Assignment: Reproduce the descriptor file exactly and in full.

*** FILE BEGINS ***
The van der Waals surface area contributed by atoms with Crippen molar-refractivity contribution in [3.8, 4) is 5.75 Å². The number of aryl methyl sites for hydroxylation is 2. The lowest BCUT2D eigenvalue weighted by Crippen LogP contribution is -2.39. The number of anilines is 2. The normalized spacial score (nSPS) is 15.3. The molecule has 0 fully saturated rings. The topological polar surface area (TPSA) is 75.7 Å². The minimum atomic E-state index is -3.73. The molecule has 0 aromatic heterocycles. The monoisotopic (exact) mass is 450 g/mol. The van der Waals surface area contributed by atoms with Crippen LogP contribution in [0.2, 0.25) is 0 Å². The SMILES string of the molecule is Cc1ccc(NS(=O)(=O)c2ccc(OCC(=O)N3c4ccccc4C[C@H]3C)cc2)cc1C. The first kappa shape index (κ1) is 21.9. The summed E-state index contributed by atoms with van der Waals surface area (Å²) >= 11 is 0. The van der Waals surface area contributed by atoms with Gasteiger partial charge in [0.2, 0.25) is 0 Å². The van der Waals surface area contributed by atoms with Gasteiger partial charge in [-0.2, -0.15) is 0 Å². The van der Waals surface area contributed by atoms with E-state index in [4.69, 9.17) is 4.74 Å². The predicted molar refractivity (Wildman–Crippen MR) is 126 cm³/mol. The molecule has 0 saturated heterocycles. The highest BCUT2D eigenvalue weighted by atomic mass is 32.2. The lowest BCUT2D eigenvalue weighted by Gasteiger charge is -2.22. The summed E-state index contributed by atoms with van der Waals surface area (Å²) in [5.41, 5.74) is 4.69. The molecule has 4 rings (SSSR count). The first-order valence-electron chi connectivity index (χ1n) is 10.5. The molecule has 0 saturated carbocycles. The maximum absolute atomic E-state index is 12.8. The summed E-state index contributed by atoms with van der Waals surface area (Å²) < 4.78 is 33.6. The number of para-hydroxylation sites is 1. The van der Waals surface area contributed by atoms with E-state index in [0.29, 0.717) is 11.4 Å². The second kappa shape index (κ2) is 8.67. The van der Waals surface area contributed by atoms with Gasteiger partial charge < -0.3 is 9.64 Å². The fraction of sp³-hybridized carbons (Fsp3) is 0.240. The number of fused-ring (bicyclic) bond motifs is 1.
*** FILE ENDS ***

The van der Waals surface area contributed by atoms with Crippen molar-refractivity contribution in [3.8, 4) is 5.75 Å². The number of aryl methyl sites for hydroxylation is 2. The lowest BCUT2D eigenvalue weighted by Crippen LogP contribution is -2.39. The number of anilines is 2. The normalized spacial score (nSPS) is 15.3. The molecule has 0 fully saturated rings. The topological polar surface area (TPSA) is 75.7 Å². The minimum atomic E-state index is -3.73. The molecule has 0 aromatic heterocycles. The monoisotopic (exact) mass is 450 g/mol. The van der Waals surface area contributed by atoms with Crippen LogP contribution in [0.2, 0.25) is 0 Å². The SMILES string of the molecule is Cc1ccc(NS(=O)(=O)c2ccc(OCC(=O)N3c4ccccc4C[C@H]3C)cc2)cc1C. The first kappa shape index (κ1) is 21.9. The summed E-state index contributed by atoms with van der Waals surface area (Å²) >= 11 is 0. The van der Waals surface area contributed by atoms with Gasteiger partial charge in [0.2, 0.25) is 0 Å². The van der Waals surface area contributed by atoms with Gasteiger partial charge in [-0.2, -0.15) is 0 Å². The van der Waals surface area contributed by atoms with E-state index in [4.69, 9.17) is 4.74 Å². The predicted molar refractivity (Wildman–Crippen MR) is 126 cm³/mol. The molecule has 0 saturated heterocycles. The highest BCUT2D eigenvalue weighted by atomic mass is 32.2. The lowest BCUT2D eigenvalue weighted by Gasteiger charge is -2.22. The summed E-state index contributed by atoms with van der Waals surface area (Å²) in [5.41, 5.74) is 4.69. The molecule has 4 rings (SSSR count). The first-order valence-electron chi connectivity index (χ1n) is 10.5. The molecule has 0 saturated carbocycles. The maximum absolute atomic E-state index is 12.8. The summed E-state index contributed by atoms with van der Waals surface area (Å²) < 4.78 is 33.6. The number of para-hydroxylation sites is 1. The van der Waals surface area contributed by atoms with E-state index in [0.29, 0.717) is 11.4 Å². The second kappa shape index (κ2) is 8.67. The van der Waals surface area contributed by atoms with Gasteiger partial charge < -0.3 is 9.64 Å². The fraction of sp³-hybridized carbons (Fsp3) is 0.240. The number of fused-ring (bicyclic) bond motifs is 1.